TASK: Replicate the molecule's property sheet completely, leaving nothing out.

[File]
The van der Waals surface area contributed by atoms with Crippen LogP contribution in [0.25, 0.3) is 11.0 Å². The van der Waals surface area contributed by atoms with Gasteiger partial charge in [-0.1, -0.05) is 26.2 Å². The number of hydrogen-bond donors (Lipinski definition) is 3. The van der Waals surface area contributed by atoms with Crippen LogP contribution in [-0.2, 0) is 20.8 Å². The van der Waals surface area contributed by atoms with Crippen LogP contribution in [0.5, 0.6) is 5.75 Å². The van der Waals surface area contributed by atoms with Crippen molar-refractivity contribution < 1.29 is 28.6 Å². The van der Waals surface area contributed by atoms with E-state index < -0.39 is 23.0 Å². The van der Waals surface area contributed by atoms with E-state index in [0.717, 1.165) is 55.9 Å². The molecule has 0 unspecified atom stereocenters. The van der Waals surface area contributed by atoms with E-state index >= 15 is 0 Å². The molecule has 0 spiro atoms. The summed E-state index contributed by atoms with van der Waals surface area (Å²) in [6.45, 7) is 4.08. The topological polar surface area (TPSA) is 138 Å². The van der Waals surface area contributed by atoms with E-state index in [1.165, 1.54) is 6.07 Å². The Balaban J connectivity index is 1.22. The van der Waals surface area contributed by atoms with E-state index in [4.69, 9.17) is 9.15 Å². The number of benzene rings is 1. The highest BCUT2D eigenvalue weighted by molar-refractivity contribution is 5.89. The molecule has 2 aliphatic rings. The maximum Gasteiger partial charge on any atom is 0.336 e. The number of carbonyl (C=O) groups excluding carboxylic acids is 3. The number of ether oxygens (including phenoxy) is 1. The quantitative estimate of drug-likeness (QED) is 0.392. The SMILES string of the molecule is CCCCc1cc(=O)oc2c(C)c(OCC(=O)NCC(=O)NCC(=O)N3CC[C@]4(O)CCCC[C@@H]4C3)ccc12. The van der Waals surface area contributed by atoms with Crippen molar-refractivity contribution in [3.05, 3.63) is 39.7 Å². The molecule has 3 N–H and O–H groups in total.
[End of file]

The van der Waals surface area contributed by atoms with Crippen LogP contribution in [0.25, 0.3) is 11.0 Å². The van der Waals surface area contributed by atoms with Gasteiger partial charge in [-0.1, -0.05) is 26.2 Å². The number of hydrogen-bond donors (Lipinski definition) is 3. The van der Waals surface area contributed by atoms with Crippen LogP contribution in [-0.2, 0) is 20.8 Å². The van der Waals surface area contributed by atoms with Crippen LogP contribution in [0.5, 0.6) is 5.75 Å². The van der Waals surface area contributed by atoms with Crippen molar-refractivity contribution < 1.29 is 28.6 Å². The van der Waals surface area contributed by atoms with E-state index < -0.39 is 23.0 Å². The van der Waals surface area contributed by atoms with E-state index in [0.717, 1.165) is 55.9 Å². The molecule has 0 unspecified atom stereocenters. The van der Waals surface area contributed by atoms with E-state index >= 15 is 0 Å². The molecule has 0 spiro atoms. The summed E-state index contributed by atoms with van der Waals surface area (Å²) in [6.45, 7) is 4.08. The topological polar surface area (TPSA) is 138 Å². The van der Waals surface area contributed by atoms with E-state index in [1.165, 1.54) is 6.07 Å². The Balaban J connectivity index is 1.22. The van der Waals surface area contributed by atoms with E-state index in [4.69, 9.17) is 9.15 Å². The number of benzene rings is 1. The highest BCUT2D eigenvalue weighted by molar-refractivity contribution is 5.89. The molecule has 2 aliphatic rings. The maximum Gasteiger partial charge on any atom is 0.336 e. The number of carbonyl (C=O) groups excluding carboxylic acids is 3. The number of ether oxygens (including phenoxy) is 1. The quantitative estimate of drug-likeness (QED) is 0.392. The SMILES string of the molecule is CCCCc1cc(=O)oc2c(C)c(OCC(=O)NCC(=O)NCC(=O)N3CC[C@]4(O)CCCC[C@@H]4C3)ccc12. The van der Waals surface area contributed by atoms with Crippen molar-refractivity contribution in [3.05, 3.63) is 39.7 Å². The molecule has 3 N–H and O–H groups in total.